Two Chinese universities earn top-100 listing in global rankings
Updated: 2014-10-29 06:29
By PAUL WELITZKIN in New York(China Daily USA)
In the first ranking of global universities by U.S. News & World Report, Harvard University topped the list while Peking and Tsinghua universities were ranked one and two respectively among the schools from China. In the global standings, Peking was 39th and Tsinghua placed 67th.
The 2015 rankings, released Tuesday, encompass the US-based magazine's top 500 institutions from 49 countries. The rankings also include region-specific lists – the University of Tokyo in Japan topped the Asia list followed by Peking University. US News has been ranking US colleges and universities for 30 years. Other publications have also issued rankings but U.S. News is the most well-known.
Of the 500 schools ranked, the top 10 schools are based in the US and the United Kingdom. The US has a total of 134 schools among the 500. Germany follows with 42, and the United Kingdom with 38. China has 27 schools in the top 500.
"The best students in China seek to study at these universities (Peking and Tsinghua) and I think most would consider them the leading schools in China," said William C. Kirby, the T. M. Chang Professor of China Studies at Harvard University and Spangler Family Professor of Business Administration at the Harvard Business School. "Each has a distinguished history of over 100 years. Peking has been stronger in the humanities and social sciences while Tsinghua is recognized for engineering and natural science."
Kirby said that China has been building its college and university system. "China has the fastest-growing system of higher education both in terms of volume and quality," he told China Daily in an interview.
He noted that several prestigious US colleges including Duke University have built facilities in China, helping to improve the quality of higher education in the country. "Not only do these schools have impressive buildings and facilities, but they also have a top-notch faculty as well," he added.
Li Jialu, 23, is pursuing a master's degree in the material sciences at the University of Pennsylvania (an Ivy League school) in Philadelphia. The native of Liaoning province received her bachelor's degree from Tsinghua and believes the quality of the students and the teaching staff makes it an exceptional university.
"They (students) really put their heart into studying and they really do a good job," she told China Daily. "They (instructors) devote themselves to teaching and they really care about the students. Graduating from such an excellent university, I feel more confident when I communicate with other students."
Over 9 million students took part in China's College Entrance Examination this year, but fewer than 3,000 will be able to attend Peking University and fewer than 4,000 will go to Tsinghua.
"People know it takes a lot of competition to be admitted by such universities in China, so their graduates are well respected," said Gu Huini, founder of Shanghai-based ZoomIn Academy, an educational consulting firm that offers advice to Chinese students applying for US colleges.
She said the ranking earned by Peking and Tsinghua validates the investment China has made in these schools. "After so many years of international academic exchange, famous schools in China such as Peking and Tsinghua have started to earn the same reputation and prestige enjoyed by their overseas counterparts. Graduates from these universities are well respected," she said in an email.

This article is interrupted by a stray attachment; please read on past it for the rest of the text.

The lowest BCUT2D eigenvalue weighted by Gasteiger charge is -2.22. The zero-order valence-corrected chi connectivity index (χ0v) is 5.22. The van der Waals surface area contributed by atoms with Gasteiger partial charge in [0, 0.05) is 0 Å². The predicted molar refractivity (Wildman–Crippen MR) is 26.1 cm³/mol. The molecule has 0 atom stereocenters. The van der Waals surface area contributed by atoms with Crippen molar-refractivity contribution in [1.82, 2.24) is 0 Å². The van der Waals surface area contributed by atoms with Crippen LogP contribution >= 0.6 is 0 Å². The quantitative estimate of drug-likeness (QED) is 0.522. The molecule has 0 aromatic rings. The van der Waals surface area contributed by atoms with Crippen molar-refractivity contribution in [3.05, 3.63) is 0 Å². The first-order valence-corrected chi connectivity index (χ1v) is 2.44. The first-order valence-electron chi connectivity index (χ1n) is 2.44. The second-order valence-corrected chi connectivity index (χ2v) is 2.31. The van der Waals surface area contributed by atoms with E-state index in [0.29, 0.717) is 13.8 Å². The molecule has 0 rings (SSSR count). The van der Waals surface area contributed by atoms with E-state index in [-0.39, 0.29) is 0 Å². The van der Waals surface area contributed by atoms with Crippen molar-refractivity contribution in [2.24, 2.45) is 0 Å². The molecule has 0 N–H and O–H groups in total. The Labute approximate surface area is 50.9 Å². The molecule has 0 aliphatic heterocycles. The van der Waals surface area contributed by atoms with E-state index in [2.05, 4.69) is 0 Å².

U.S. News incorporated data and metrics provided by Thomson Reuters InCites research analytics. Universities were judged on factors such as global research reputation, publications and the number of highly-cited papers, making the rankings different from the U.S. News ranking of US programs.
However, some cautioned that the U.S. News rankings, while informative, don't tell a complete story.
"Some good universities may not be listed because of the criteria they have set," said Peggy Blumenthal, senior counselor to the president of the Institute of International Education.
She noted that universities that are good in science tend to have more publications and citations by international journals, putting them at an advantage over schools that are good in the humanities. Harvard's Kirby agreed and said students considering colleges should take this into account.
Kevin Kinser, an associate professor in the school of education at the State University of New York at Albany, said the rankings can help prospective students up to a point.
"They are useful in a very pragmatic sense: they show which universities have the global brands with the most value and prestige. So a student earning a degree from one of these top institutions is virtually guaranteed to have his or her degree recognized as prestigious around the world," he said. "They have less value in determining whether a university will actually provide a rigorous environment for learning - the metrics are about research and reputation, so they are not as relevant to the undergraduate experience."
Cambridge, Massachusetts, is home to the top two schools, Harvard and the Massachusetts Institute of Technology. The rankings also feature the top 100 universities in 21 subject areas, including fields such as economics and business, engineering, computer science and public health.
Lu Huiquan contributed to this story.